The assertion that rooming houses do not belong in “single family home” neighborhoods is in my view a vestige of the antiquated morality of the Victorian mindset and should be questioned. Particularly in this era, when we have an increasing number of people defining “family” in new ways — either as unmarried individuals living together, or as tenants-in-common purchasing a building cooperatively, or as intentional communities of adults, or in any other way that an individual seeks to live — I see no rationale for privileging the nuclear family, which is what zoning on single family homes currently does.
Moreover, as I write about on my previous article about how the expansion of rent control does not facilitate the development of more housing, cities need to come to terms with the fact that force and violence inflicted by governments on property owners, will not succeed in producing more housing. Forcing rent control on more and more property owners, coming up with larger fines, or higher mitigation fees or affordable housing offset fees, is not the way to go. Rather than keeping building costs high and then trying to force developers or property owners to rent at rates that would not allow them a reasonable income, use common sense: lower building and permit costs, and focus on how to provide the kinds of rentals that offer the lowest rents.
One of the best ways to produce affordable housing involves common sense: allow more housing of the type that is most affordable. This means, among other things, changing zoning laws to allow more rooming houses, boarding houses and potentially more “SROs” of the type that used to be a wonderful refuge for those individuals who had the least means.
Legally Questionable Attempts to put Rooming Houses Under Rent Control
In Berkeley and Oakland, some of the worst of the misguided liberal West Coast governments attempts to help renters by expanding rent control, figures into the rooming house issue.
It should be obvious to anyone who thinks about this issue in any but the most superficial manner, that any type of community of residents living under one roof, in a “single family home”, would be destroyed if it became impossible to remove a problematic renter from the premises. This was evident to 19th century widows and female proprietors, such as Mrs Haskell in Boston, who “quite likely evicted” a boarder named James Haining, “for maintaining the respectability of one’s establishment was an essential part of boarding house keeping.” (pg 16, Gamber)
Yet within the last few years in Berkeley and Oakland, rent boards in both these cities, eager to expand their power and control, have made the legally questionable assertion that rooming houses are subject to rent control and thus as well to eviction control. And placing a property under eviction controls, in essence means it becomes nearly impossible to evict a renter for any reason but nonpayment of rent….if even in that case.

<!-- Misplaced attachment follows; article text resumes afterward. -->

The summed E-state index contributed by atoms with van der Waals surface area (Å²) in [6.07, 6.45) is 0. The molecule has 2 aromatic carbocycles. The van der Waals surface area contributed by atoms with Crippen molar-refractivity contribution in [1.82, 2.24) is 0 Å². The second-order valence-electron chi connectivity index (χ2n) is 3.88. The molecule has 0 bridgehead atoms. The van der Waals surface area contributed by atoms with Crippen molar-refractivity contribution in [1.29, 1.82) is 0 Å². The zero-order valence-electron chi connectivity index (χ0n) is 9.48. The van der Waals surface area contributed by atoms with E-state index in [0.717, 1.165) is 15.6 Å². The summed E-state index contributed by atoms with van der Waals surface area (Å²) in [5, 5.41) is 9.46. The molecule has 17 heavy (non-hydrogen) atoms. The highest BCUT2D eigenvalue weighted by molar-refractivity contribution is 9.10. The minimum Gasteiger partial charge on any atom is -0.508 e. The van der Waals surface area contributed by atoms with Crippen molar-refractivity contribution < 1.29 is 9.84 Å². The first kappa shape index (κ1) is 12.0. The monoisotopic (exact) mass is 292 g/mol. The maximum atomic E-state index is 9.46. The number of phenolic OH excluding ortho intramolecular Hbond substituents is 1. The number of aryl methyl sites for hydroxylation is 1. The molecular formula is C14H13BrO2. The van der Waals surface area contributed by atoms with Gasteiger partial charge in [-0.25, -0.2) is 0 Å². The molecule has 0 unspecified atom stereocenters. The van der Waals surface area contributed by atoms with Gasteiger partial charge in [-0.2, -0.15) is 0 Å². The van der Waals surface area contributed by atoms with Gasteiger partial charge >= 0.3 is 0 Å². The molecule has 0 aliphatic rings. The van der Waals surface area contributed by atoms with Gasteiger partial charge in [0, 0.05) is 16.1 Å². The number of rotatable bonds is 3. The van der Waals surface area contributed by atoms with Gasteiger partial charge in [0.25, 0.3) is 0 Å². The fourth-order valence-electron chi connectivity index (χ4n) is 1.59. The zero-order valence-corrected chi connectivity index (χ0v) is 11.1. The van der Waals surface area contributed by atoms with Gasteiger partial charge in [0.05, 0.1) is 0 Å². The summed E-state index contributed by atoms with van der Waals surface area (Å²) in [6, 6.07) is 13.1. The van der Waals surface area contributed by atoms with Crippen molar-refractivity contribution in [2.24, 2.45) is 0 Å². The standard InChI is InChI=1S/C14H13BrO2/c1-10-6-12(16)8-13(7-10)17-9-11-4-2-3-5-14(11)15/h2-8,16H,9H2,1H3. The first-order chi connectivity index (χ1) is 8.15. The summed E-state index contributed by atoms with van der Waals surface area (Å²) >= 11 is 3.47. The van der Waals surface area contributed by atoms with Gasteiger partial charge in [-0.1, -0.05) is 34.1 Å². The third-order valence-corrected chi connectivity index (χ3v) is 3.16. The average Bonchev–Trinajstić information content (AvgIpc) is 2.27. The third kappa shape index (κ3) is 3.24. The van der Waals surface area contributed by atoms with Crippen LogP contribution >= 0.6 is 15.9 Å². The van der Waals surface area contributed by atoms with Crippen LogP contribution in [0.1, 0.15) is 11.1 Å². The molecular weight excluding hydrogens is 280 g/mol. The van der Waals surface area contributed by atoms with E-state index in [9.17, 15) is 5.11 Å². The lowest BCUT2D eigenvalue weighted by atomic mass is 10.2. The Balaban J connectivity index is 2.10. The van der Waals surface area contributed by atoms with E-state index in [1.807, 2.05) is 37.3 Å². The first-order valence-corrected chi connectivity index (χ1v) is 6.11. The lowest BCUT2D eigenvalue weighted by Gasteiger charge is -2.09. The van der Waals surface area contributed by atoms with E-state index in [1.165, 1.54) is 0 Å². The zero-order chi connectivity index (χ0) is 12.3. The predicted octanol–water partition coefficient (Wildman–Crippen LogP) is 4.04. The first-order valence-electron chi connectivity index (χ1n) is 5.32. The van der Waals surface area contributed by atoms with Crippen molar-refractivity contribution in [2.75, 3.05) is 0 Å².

In Berkeley, in 2011, the Berkeley Rent Board began to assert that it had a communication with John Burton during the development of the Costa-Hawkins Housing Act, wherein Burton told them that when Costa-Hawkins exempted single family homes from rent control, there certainly was no intention to exempt single family homes used as rooming houses from rent control.
Berkeley law on Rooming houses
Thus the Berkeley Rent Stabilization Board, on this assertion of a privileged communication with a senator who was not one of those drafting the law, passed law 403.5, claiming that rooming houses were not exempt from rent control https://www.cityofberkeley.info/Rent_Stabilization_Board/Home/Regulation_Chapters_1-6.aspx#403#403
This is highly legally questionable on a number of levels. First, Senator John Burton was not one of the key drafters of this legislation. Secondly, the Rent board has produced and likely will not be able to produce any evidence of this alleged communicaiton with John Burton. Third, the definition of “rooming house” is not standard throughout the US or even within California. The number of rooms that would be required to be rented in order to call a property a “rooming house” varies, from 2 rooms in Newport Beach, to 5 rooms in Berkeley, and Palmdale. This 2012 letter to Los Angeles legislators regarding the boarding house issue in that area shows
that definitions varied quite a bit even within one county, from 2 rooms rented to 5 or more, to constitute a rooming house. Thus any state law attempting as great a task as clarification of properties exempt from rent control, would certainly have to get more specific than to have some alleged discussion of rooming houses behind the scenes, by minor players in the drafting of the legislation, and using terminology not defined in the same way across the state.
Los Angeles Discussion of Boarding Houses